Palestinians who doubt the legal justification were generally divided as to why the court made its decision. Hamas argued that the court was postponed to help protect Mahmoud Abbas and his Fatah movement from a sure loss at the polls.

For their part, pro-Fatah commentators said that the courts were upset with Hamas and the movement's disqualification of Palestinian candidates in Gaza, and that is why the courts acted to put a stop to the Hamas-appointed judges trying to meddle with the municipal elections.

Noteworthy is that the delayed elections were municipal and not general elections, which means that they had more to do with local services than overarching political issues. However, because this was the first time since 2007 that both Hamas and Fatah were dealing with their differences at the polls, many were hoping that solving conflicts using the ballot box was a much more civilized mechanism. Since 2007, municipal elections took place in the West Bank in 2012, but not in the Gaza Strip, where no elections have taken place since pro-Hamas candidates won the 2007 parliamentary elections.

Still, a genuine reconciliation appears to be behind rumors that a breakthrough in the form of a national unity government was in the works. A report published Sept. 18 on the Madar news website stated that the proposed national unity government would be headed by Fatah Central Committee member Mohammed Ishtayeh, and that his deputy from Gaza would be Ahmed Yousef, the former adviser to Ismail Haniyeh and a relatively moderate Islamist who can be easily accepted by Israel and the West.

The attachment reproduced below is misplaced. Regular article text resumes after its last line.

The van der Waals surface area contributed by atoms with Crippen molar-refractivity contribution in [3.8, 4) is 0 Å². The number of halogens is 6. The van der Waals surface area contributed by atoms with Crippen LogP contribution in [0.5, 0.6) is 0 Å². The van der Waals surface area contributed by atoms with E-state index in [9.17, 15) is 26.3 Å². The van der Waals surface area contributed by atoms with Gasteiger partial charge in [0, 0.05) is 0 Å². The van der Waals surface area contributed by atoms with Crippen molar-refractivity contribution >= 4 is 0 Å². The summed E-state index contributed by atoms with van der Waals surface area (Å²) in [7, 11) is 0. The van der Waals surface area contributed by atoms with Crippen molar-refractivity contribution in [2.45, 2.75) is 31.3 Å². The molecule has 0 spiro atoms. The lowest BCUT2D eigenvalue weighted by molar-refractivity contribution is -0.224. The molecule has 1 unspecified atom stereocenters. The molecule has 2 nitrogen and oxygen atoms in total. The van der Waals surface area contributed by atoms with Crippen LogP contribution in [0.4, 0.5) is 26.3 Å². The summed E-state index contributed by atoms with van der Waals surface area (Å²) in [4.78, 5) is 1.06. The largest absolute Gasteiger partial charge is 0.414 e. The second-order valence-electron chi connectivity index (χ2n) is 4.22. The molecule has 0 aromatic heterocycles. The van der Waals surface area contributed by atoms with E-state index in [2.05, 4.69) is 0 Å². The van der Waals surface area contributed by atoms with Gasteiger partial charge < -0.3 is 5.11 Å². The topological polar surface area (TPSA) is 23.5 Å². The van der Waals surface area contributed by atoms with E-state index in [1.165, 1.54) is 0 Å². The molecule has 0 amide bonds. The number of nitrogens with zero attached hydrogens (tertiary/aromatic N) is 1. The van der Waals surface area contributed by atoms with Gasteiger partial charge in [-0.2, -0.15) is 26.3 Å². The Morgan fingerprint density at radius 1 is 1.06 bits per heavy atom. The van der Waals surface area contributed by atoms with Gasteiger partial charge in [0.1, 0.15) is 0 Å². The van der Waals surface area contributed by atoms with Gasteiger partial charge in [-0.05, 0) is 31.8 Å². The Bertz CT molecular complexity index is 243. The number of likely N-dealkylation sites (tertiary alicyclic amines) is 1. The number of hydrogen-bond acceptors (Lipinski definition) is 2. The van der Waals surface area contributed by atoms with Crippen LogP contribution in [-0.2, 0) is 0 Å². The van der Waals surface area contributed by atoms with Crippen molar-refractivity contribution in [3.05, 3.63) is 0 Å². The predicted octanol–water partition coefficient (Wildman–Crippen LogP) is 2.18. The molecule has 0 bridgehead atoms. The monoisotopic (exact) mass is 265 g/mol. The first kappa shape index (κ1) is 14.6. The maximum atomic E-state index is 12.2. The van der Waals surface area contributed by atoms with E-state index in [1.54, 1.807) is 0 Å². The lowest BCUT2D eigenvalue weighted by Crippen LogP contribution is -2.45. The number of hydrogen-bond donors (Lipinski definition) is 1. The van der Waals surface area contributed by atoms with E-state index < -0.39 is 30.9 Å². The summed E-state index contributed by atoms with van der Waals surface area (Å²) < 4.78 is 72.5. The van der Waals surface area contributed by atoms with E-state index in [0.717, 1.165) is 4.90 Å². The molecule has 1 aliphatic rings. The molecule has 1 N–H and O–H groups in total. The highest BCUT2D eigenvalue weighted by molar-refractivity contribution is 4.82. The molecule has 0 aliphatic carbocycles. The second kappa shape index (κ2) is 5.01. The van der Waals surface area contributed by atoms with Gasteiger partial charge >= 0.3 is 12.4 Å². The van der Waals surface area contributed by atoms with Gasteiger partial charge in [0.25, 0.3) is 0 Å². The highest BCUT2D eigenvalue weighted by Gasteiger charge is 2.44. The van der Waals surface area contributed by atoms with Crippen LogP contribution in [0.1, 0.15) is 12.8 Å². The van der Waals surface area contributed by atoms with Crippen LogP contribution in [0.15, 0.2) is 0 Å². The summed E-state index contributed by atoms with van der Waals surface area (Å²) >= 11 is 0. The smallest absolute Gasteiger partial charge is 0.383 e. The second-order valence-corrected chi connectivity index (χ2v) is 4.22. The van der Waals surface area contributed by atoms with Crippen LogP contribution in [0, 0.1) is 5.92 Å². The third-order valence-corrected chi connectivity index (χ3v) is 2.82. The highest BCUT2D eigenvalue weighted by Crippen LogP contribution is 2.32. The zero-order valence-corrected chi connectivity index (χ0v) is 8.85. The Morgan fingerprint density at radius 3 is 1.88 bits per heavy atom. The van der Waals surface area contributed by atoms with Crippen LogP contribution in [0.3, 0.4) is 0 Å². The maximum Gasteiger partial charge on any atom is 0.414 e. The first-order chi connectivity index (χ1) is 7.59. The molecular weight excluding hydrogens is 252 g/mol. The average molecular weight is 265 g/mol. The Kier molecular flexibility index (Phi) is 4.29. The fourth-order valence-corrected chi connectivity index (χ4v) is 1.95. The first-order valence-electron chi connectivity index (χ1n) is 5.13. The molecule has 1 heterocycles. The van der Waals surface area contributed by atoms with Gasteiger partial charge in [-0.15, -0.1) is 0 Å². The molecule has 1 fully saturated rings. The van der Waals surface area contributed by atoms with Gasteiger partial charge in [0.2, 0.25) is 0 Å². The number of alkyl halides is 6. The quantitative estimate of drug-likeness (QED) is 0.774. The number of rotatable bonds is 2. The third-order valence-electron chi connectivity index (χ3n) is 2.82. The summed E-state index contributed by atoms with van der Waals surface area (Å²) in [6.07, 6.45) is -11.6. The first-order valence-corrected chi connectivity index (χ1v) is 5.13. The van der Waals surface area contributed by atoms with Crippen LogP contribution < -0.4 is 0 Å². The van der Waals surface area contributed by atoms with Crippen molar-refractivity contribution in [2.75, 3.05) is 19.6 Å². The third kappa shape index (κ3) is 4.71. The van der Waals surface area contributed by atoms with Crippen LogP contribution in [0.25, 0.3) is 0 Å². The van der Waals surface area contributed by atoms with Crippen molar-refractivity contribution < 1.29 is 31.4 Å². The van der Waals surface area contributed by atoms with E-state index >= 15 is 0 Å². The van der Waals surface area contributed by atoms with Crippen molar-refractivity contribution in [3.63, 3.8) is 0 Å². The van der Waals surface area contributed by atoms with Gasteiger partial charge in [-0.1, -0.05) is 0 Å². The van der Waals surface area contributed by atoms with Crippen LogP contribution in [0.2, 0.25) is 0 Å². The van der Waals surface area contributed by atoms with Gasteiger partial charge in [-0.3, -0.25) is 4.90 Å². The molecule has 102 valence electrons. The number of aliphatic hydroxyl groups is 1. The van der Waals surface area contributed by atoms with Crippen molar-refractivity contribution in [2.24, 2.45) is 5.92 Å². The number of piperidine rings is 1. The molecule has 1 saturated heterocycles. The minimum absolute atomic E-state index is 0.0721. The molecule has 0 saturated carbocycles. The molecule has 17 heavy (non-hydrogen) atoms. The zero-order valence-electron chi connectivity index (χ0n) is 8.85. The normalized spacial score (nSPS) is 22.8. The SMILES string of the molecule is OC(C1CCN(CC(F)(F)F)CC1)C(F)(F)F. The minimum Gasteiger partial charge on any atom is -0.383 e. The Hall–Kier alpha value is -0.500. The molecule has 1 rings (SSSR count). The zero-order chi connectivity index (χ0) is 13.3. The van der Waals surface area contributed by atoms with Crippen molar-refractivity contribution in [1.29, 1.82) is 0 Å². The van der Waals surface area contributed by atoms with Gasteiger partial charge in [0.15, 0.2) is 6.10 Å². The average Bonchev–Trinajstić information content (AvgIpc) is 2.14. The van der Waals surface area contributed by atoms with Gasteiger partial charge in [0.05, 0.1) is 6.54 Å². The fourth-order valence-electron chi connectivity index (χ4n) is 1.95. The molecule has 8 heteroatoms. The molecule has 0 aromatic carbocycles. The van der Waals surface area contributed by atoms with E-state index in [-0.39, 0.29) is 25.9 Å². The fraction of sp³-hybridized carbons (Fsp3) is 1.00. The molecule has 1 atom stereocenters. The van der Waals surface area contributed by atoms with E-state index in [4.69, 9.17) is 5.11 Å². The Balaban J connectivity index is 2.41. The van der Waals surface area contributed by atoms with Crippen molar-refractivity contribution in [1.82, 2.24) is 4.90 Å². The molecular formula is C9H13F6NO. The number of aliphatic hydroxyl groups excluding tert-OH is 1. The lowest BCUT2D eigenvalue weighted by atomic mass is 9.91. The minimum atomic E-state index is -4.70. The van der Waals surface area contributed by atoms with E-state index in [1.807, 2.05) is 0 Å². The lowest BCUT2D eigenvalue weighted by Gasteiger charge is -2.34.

In addition, the report claims that part of the reconciliation would be to change the electoral system so that it favors individuals rather than parties or lists. The report says the secretly arranged agreement involving Fatah and Hamas senior leaders on the unity government and the new electoral system will suggest that elections be held in two installments, one in the West Bank to be followed within six months by elections in Gaza.

A senior Palestinian government source told Al-Monitor on condition of anonymity that serious and high-level discussions are ongoing between the Palestinian leadership and Hamas, and that the unity government stated in the report is one such possibility for a reconciliation breakthrough.

There is no doubt that the Palestinian high court has shaken up the stalled political process. At a time that both the executive and legislative branches have been unable to cause any serious changes, the judiciary has shown that it can make a serious contribution to the current Palestinian debate. The independence of the judicial branch doesn’t mean that it is blind to the overall political landscape; its intervention in the municipal elections is aimed at raising a red flag about the dangers of holding elections without a minimum of internal agreement. It is unclear how the Palestinian executive branch will respond to the court's wishes, but the court has shown enough independence to speak out forcefully for the need of an improved political atmosphere prior to elections that appear to aim at avoiding national unity rather than supporting it. In this case, the court has proved relatively independent.